Ministerial responses to letter from 100 Australian health and transport experts
22 June 2020 | Government relations
On 22 April 2020, Dr Ben Beck* drafted a letter to State and Territory Ministers for Transport and Health, asking them to provide space for safer walking and cycling.
Supported by over 100 Australian health and transport experts at the time – and many more since, the letter sought action by key decision makers to provide greater protection for Australians as they physically distanced themselves during the COVID-19 crisis. See our original announcement here.
Appearing with Professor Rebecca Ivers in the media, they made the case for temporary and pop-up infrastructure that gave more space for walking and cycling safely in lockdown.
- SMH article: More cycleways and streets shut and footpaths widened under COVID-19 plan.
- Age article: Car parks out, footpaths and cycling lanes in as city prepares for post COVID commuters.
Responses have now been received from QLD, NSW and SA Ministers and Ministerial offices. See their responses below.
QLD Health response – 3 June 2020
Response provided by Queensland’s Chief Health Officer (CHO) on behalf of the Hon. Steven Miles MP, Deputy Premier, Minister for Health and Minister for Ambulance Services.
No additional or specific initiatives were proposed or outlined by the QLD Health Department to provide space for safer walking or cycling.
The Chief Health Officer noted, “Queensland Health acknowledges the value that cycling provides to the community as a means of transport, for fitness, and for leisure activities. Thank you for the advocacy role We Ride Australia plays in encouraging cycling.”
“It is noticeable that individuals and families have increased their participation in active pursuits such as cycling, which remained one of the few outdoor exercise choices available and encouraged during the period of home confinement.”
The key policies that promote cycling were noted, the Queensland Cycling Strategy and the ‘Cycling Infrastructure Policy’ which outlines the positive provision policy that includes investment for cycling on all principal cycling routes.
They also note:
“It is hoped that any additional uptake of cycling that has occurred due to COVID-19 restrictions placed on most other sporting activities and outdoor pursuits remains with new habits having been formed.”
QLD Minister for Transport and Main Roads – 12 June 2020
The letter from more than 100 Australian Health and Transport experts to the QLD Minister for Transport was replied to by the Minister’s Chief of Staff, Ms Tam Van Alphen, on 12 June. Key statements:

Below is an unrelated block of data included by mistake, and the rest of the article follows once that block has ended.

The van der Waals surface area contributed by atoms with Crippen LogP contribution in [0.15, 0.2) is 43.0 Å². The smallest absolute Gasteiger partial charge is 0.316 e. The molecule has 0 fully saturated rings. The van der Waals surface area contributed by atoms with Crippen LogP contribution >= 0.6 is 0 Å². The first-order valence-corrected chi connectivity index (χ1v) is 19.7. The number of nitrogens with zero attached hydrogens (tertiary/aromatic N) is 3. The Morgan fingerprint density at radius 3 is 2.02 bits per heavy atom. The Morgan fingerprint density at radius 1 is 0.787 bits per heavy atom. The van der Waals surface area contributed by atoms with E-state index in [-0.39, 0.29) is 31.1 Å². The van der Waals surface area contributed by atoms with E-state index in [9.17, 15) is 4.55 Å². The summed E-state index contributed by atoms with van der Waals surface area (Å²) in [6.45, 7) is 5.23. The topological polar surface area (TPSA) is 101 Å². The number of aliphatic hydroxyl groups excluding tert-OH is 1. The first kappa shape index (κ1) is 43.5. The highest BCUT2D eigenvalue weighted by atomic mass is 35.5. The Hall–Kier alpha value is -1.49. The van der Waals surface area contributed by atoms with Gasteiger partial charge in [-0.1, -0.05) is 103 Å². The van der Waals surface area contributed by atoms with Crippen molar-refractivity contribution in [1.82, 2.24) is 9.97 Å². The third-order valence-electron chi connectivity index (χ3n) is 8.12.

“appreciate the commitment of all the supporting parties to your correspondence in coming together to improve the safety of people riding bikes and walking during this difficult time.”
Ms Van Alphen noted the increase in bike sales which indicates Queensland families are engaging with the simple pleasures of riding a bike but acknowledges the additional demands this places on existing walk and bike infrastructure.
“I note your comments about initiatives in other countries to support social distancing when riding and walking, including speed limit reductions, footpath widening, rolling out new bike lanes, and closing some streets to motor traffic. I am keen to support short-term responses that enable more people to ride and walk wherever it can be safely achieved.”
Importantly, the Chief of Staff to the Minister says,
“TMR will support local governments to trial innovative treatments using provisions in the Manual of Uniform Traffic Control Devices, including discussing how such approaches may be applied to fast track delivery of projects (even if on a temporary basis) on critical missing links.”
NSW Parliamentary Secretary for Transport and Roads – 28 May 2020
Parliamentary Secretary, Eleni Petinos MP, was asked to respond to the letter from Dr Beck and 100 Australian experts on behalf of both the Minister for Health and Minister for Transport.
She notes in particular that,
“In response to the coronavirus pandemic, the NSW Government is working with councils to establish temporary initiatives throughout Greater Sydney to give the community more options to safely walk, cycle and commute to work. In May 2020, the NSW Government announced an initial series of new pop-up cycleways in key commuter areas and temporary 40 km/h speed zones in the City of Sydney Local Government Area to improve safety and reduce crowding on public transport.”
This was the subject of a joint announcement of the Streets as Shared Spaces program by Minister Andrew Constance and Sydney’s Lord Mayor, Clover Moore, that the NSW Government will invest $15 million in rapid solutions for walking and cycling by Councils.
Councils can apply for up to $100,000 for immediate temporary projects and for up to $1 million for medium term pilot projects.
Furthermore, the Parliamentary Secretary says the NSW Government will monitor the ‘pop-up solutions’ and assures us there are ‘a number of other pop-up cycleways in development’ which they will update the community on in due course.
SA Minister for Health and Wellbeing – 10 June 2020
The response from the Hon Stephen Wade MLC mentioned his governments collaborative approach to supporting the new South Australian Government’s Cycling Strategy through the Active Transport Health Project.
This approach ensures health is considered and support the adoption of the Cycling Strategy across Government.
He says ‘the Government understands the importance of having streets and neighbourhoods that support walking, cycling and other modes of active transport, as well as dedicated walking and cycling paths’ and they that will continue to invest in infrastructure that supports people to be physically active.
The Minister did not outline or promise any COVID-specific measure, initiative or investment designed to provide space for safer walking or cycling.